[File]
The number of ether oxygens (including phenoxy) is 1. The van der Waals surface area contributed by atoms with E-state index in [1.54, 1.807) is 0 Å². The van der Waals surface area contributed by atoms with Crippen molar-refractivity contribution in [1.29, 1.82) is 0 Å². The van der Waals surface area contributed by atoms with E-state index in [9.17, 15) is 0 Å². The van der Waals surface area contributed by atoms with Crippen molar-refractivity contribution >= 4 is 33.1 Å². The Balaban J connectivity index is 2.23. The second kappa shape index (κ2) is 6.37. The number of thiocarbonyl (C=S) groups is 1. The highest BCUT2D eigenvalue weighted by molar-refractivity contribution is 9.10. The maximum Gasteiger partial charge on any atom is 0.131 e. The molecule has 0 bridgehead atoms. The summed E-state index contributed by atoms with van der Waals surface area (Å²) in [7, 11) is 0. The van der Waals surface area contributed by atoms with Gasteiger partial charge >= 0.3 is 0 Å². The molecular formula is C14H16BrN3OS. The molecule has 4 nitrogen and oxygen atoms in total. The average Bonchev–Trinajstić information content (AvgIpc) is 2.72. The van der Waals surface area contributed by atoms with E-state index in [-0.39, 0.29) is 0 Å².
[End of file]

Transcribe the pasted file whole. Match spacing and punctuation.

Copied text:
The number of ether oxygens (including phenoxy) is 1. The van der Waals surface area contributed by atoms with E-state index in [1.54, 1.807) is 0 Å². The van der Waals surface area contributed by atoms with Crippen molar-refractivity contribution in [1.29, 1.82) is 0 Å². The van der Waals surface area contributed by atoms with E-state index in [9.17, 15) is 0 Å². The van der Waals surface area contributed by atoms with Crippen molar-refractivity contribution >= 4 is 33.1 Å². The Balaban J connectivity index is 2.23. The second kappa shape index (κ2) is 6.37. The number of thiocarbonyl (C=S) groups is 1. The highest BCUT2D eigenvalue weighted by molar-refractivity contribution is 9.10. The maximum Gasteiger partial charge on any atom is 0.131 e. The molecule has 0 bridgehead atoms. The summed E-state index contributed by atoms with van der Waals surface area (Å²) in [7, 11) is 0. The van der Waals surface area contributed by atoms with Gasteiger partial charge >= 0.3 is 0 Å². The molecular formula is C14H16BrN3OS. The molecule has 4 nitrogen and oxygen atoms in total. The average Bonchev–Trinajstić information content (AvgIpc) is 2.72. The van der Waals surface area contributed by atoms with E-state index in [-0.39, 0.29) is 0 Å².